In a July report, the Consumer Goods Forum noted, “Successive crises have had a compounding effect on business operations.” Most recently, those include COVID-19, climate change and multiple conflicts around the world, including Russia’s invasion of Ukraine. The threat of disruption to the consumer goods supply chain means that shippers and their partners must be prepared with contingency plans.
“With so much constant disruption, consumer companies are caught in the middle, trying to balance changing consumer preferences with supply chain dislocation, rising costs and higher debt burdens,” said Kristina Rogers, EY global consumer leader, in a press release. “There is much companies can do, however, to thrive and not just survive in today’s climate. Volatility and adversity can be engines for innovation, efficiency and resilience, which improve growth and margin.”
Wai-Chan Chan, managing director of the Consumer Goods Forum, said a simple approach is insufficient to manage the supply chain-related disruptions—tailored solutions are necessary.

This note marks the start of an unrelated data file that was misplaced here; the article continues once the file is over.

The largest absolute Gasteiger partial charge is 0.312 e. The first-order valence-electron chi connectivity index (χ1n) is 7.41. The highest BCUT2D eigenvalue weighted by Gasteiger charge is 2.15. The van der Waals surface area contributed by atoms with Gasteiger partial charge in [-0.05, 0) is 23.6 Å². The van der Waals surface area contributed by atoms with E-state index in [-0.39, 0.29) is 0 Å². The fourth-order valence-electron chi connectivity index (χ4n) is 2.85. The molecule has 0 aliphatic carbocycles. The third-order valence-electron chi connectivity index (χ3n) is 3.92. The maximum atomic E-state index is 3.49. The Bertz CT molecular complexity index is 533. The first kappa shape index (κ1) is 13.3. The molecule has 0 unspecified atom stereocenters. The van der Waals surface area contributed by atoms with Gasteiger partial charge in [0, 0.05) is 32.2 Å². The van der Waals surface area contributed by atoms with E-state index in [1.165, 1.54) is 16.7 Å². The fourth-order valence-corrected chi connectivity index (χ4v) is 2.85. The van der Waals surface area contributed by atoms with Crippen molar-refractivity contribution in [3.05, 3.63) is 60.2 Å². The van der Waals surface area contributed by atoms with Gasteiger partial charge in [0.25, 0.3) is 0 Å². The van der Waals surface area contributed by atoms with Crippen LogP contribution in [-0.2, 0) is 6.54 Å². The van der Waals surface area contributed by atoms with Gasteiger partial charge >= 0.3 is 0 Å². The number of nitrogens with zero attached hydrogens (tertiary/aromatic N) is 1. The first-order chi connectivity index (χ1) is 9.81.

“There is no ‘one-size-fits-all’ approach to fix the array of supply chain challenges—so a nuanced strategy is needed,” Chan said. “This includes using digital tools for measurement, tracking and improvement while also leveraging procurement and innovation to use substitute materials or diversified supplier networks.”
Consumer goods supply chain participants lean on technology to navigate around these disruptions as well as they can.
“There are all these possibilities,” said Kingshuk Sinha, professor and chair of the Supply Chain and Operations Department at the University of Minnesota. “It’s not like you’re stuck with your modality of transportation. And that’s where a lot of the newer technologies become quite consequential. For instance, if you need to take satellite data to understand the geospatial coordinates of where your cargo is and try to move it and account for it, while being mindful that there could be some minefields along the way, either because of bad weather or because of some conflict or of some other unforeseen circumstances, that can happen now.”